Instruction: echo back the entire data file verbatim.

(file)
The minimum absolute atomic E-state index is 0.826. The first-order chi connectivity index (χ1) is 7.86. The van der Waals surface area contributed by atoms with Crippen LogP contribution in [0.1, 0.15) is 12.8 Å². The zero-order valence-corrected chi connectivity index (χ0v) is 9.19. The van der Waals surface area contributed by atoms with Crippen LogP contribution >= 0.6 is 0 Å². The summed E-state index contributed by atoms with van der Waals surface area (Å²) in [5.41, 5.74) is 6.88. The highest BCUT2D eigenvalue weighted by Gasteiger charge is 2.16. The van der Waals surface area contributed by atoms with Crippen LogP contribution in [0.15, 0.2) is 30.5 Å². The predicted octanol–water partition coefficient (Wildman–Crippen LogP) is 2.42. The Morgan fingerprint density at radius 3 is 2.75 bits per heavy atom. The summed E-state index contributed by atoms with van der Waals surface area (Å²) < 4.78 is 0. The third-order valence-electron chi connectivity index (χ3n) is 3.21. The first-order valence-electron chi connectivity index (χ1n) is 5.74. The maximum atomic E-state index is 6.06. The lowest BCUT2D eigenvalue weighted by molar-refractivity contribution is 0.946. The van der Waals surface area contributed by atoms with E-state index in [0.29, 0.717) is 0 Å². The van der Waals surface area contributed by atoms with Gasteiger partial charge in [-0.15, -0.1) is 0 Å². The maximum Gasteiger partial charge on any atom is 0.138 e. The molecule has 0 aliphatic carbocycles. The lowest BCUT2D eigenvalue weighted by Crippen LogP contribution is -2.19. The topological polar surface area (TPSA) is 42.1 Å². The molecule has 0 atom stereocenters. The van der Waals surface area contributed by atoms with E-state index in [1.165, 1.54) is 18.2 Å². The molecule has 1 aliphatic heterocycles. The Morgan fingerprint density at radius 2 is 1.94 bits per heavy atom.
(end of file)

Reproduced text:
The minimum absolute atomic E-state index is 0.826. The first-order chi connectivity index (χ1) is 7.86. The van der Waals surface area contributed by atoms with Crippen LogP contribution in [0.1, 0.15) is 12.8 Å². The zero-order valence-corrected chi connectivity index (χ0v) is 9.19. The van der Waals surface area contributed by atoms with Crippen LogP contribution >= 0.6 is 0 Å². The summed E-state index contributed by atoms with van der Waals surface area (Å²) in [5.41, 5.74) is 6.88. The highest BCUT2D eigenvalue weighted by Gasteiger charge is 2.16. The van der Waals surface area contributed by atoms with Crippen LogP contribution in [0.15, 0.2) is 30.5 Å². The predicted octanol–water partition coefficient (Wildman–Crippen LogP) is 2.42. The Morgan fingerprint density at radius 3 is 2.75 bits per heavy atom. The summed E-state index contributed by atoms with van der Waals surface area (Å²) < 4.78 is 0. The third-order valence-electron chi connectivity index (χ3n) is 3.21. The first-order valence-electron chi connectivity index (χ1n) is 5.74. The maximum atomic E-state index is 6.06. The lowest BCUT2D eigenvalue weighted by molar-refractivity contribution is 0.946. The van der Waals surface area contributed by atoms with E-state index in [0.29, 0.717) is 0 Å². The van der Waals surface area contributed by atoms with Gasteiger partial charge in [-0.15, -0.1) is 0 Å². The maximum Gasteiger partial charge on any atom is 0.138 e. The molecule has 0 aliphatic carbocycles. The lowest BCUT2D eigenvalue weighted by Crippen LogP contribution is -2.19. The topological polar surface area (TPSA) is 42.1 Å². The molecule has 0 atom stereocenters. The van der Waals surface area contributed by atoms with E-state index in [1.165, 1.54) is 18.2 Å². The molecule has 1 aliphatic heterocycles. The Morgan fingerprint density at radius 2 is 1.94 bits per heavy atom.